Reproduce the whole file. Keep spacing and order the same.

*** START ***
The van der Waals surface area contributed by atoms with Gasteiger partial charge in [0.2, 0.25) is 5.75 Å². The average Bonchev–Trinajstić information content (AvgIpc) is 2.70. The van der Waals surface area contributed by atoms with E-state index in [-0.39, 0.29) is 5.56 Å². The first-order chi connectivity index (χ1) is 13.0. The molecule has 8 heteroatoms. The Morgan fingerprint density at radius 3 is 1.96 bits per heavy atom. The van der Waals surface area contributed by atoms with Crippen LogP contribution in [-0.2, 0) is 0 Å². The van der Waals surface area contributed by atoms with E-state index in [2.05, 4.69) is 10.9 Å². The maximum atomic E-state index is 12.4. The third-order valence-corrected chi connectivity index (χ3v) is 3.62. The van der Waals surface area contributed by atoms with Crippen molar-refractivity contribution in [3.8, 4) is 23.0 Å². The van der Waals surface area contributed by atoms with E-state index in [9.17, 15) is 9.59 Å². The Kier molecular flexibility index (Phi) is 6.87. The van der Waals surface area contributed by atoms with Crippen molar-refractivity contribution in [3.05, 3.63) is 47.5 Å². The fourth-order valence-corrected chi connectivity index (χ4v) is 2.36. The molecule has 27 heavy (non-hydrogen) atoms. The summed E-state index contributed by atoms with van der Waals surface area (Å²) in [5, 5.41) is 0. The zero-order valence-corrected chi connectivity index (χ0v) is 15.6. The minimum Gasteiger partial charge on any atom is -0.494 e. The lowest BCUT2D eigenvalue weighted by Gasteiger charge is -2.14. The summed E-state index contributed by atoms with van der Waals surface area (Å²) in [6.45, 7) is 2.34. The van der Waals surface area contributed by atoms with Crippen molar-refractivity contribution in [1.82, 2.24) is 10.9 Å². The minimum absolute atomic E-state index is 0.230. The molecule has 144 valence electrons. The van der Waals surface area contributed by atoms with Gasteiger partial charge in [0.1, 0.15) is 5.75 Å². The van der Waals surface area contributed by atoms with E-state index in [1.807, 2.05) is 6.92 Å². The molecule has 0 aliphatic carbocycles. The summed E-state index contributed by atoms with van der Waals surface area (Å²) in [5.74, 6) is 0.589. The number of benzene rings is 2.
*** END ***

The van der Waals surface area contributed by atoms with Gasteiger partial charge in [0.2, 0.25) is 5.75 Å². The average Bonchev–Trinajstić information content (AvgIpc) is 2.70. The van der Waals surface area contributed by atoms with E-state index in [-0.39, 0.29) is 5.56 Å². The first-order chi connectivity index (χ1) is 13.0. The molecule has 8 heteroatoms. The Morgan fingerprint density at radius 3 is 1.96 bits per heavy atom. The van der Waals surface area contributed by atoms with Crippen LogP contribution in [-0.2, 0) is 0 Å². The van der Waals surface area contributed by atoms with E-state index in [2.05, 4.69) is 10.9 Å². The maximum atomic E-state index is 12.4. The third-order valence-corrected chi connectivity index (χ3v) is 3.62. The van der Waals surface area contributed by atoms with Crippen molar-refractivity contribution in [3.8, 4) is 23.0 Å². The van der Waals surface area contributed by atoms with E-state index in [9.17, 15) is 9.59 Å². The Kier molecular flexibility index (Phi) is 6.87. The van der Waals surface area contributed by atoms with Crippen molar-refractivity contribution in [3.05, 3.63) is 47.5 Å². The fourth-order valence-corrected chi connectivity index (χ4v) is 2.36. The molecule has 27 heavy (non-hydrogen) atoms. The summed E-state index contributed by atoms with van der Waals surface area (Å²) in [5, 5.41) is 0. The zero-order valence-corrected chi connectivity index (χ0v) is 15.6. The minimum Gasteiger partial charge on any atom is -0.494 e. The lowest BCUT2D eigenvalue weighted by Gasteiger charge is -2.14. The summed E-state index contributed by atoms with van der Waals surface area (Å²) in [6.45, 7) is 2.34. The van der Waals surface area contributed by atoms with Crippen molar-refractivity contribution in [1.82, 2.24) is 10.9 Å². The minimum absolute atomic E-state index is 0.230. The molecule has 144 valence electrons. The van der Waals surface area contributed by atoms with Gasteiger partial charge in [0.1, 0.15) is 5.75 Å². The van der Waals surface area contributed by atoms with E-state index in [1.807, 2.05) is 6.92 Å². The molecule has 0 aliphatic carbocycles. The summed E-state index contributed by atoms with van der Waals surface area (Å²) in [5.74, 6) is 0.589. The number of benzene rings is 2.